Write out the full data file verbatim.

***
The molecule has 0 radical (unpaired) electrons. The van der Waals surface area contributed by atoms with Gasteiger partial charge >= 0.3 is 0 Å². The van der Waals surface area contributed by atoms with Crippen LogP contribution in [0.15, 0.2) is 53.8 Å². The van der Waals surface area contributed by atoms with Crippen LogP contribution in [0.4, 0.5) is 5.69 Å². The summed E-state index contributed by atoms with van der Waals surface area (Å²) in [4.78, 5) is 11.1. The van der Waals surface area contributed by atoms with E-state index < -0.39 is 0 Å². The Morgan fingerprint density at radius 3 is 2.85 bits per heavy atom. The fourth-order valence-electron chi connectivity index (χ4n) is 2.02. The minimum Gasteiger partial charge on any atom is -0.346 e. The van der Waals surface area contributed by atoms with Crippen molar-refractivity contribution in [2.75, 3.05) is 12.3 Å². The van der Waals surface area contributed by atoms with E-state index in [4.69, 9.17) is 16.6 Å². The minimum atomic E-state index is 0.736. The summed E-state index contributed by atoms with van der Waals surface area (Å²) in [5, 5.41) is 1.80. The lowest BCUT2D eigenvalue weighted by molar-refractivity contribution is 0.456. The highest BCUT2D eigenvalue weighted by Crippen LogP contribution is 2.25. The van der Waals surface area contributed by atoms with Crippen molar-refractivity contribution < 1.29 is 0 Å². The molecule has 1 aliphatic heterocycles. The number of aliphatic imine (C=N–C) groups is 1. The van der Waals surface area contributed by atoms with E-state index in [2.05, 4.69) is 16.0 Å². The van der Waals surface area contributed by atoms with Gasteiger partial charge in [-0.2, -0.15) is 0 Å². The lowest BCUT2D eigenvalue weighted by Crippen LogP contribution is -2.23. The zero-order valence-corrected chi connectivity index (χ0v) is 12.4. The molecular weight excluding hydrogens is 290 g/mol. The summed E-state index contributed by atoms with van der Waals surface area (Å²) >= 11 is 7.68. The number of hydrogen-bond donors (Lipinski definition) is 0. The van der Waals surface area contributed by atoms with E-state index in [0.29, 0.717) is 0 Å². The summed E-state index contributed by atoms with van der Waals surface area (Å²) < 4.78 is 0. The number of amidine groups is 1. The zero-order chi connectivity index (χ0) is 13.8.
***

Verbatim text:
The molecule has 0 radical (unpaired) electrons. The van der Waals surface area contributed by atoms with Gasteiger partial charge >= 0.3 is 0 Å². The van der Waals surface area contributed by atoms with Crippen LogP contribution in [0.15, 0.2) is 53.8 Å². The van der Waals surface area contributed by atoms with Crippen LogP contribution in [0.4, 0.5) is 5.69 Å². The summed E-state index contributed by atoms with van der Waals surface area (Å²) in [4.78, 5) is 11.1. The van der Waals surface area contributed by atoms with E-state index < -0.39 is 0 Å². The Morgan fingerprint density at radius 3 is 2.85 bits per heavy atom. The fourth-order valence-electron chi connectivity index (χ4n) is 2.02. The minimum Gasteiger partial charge on any atom is -0.346 e. The van der Waals surface area contributed by atoms with Crippen molar-refractivity contribution in [2.75, 3.05) is 12.3 Å². The van der Waals surface area contributed by atoms with E-state index in [4.69, 9.17) is 16.6 Å². The minimum atomic E-state index is 0.736. The summed E-state index contributed by atoms with van der Waals surface area (Å²) in [5, 5.41) is 1.80. The lowest BCUT2D eigenvalue weighted by molar-refractivity contribution is 0.456. The highest BCUT2D eigenvalue weighted by Crippen LogP contribution is 2.25. The van der Waals surface area contributed by atoms with Crippen molar-refractivity contribution < 1.29 is 0 Å². The molecule has 1 aliphatic heterocycles. The number of aliphatic imine (C=N–C) groups is 1. The van der Waals surface area contributed by atoms with E-state index in [2.05, 4.69) is 16.0 Å². The van der Waals surface area contributed by atoms with Gasteiger partial charge in [-0.2, -0.15) is 0 Å². The lowest BCUT2D eigenvalue weighted by Crippen LogP contribution is -2.23. The zero-order valence-corrected chi connectivity index (χ0v) is 12.4. The molecular weight excluding hydrogens is 290 g/mol. The summed E-state index contributed by atoms with van der Waals surface area (Å²) >= 11 is 7.68. The number of hydrogen-bond donors (Lipinski definition) is 0. The van der Waals surface area contributed by atoms with E-state index in [0.29, 0.717) is 0 Å². The summed E-state index contributed by atoms with van der Waals surface area (Å²) < 4.78 is 0. The number of amidine groups is 1. The zero-order chi connectivity index (χ0) is 13.8.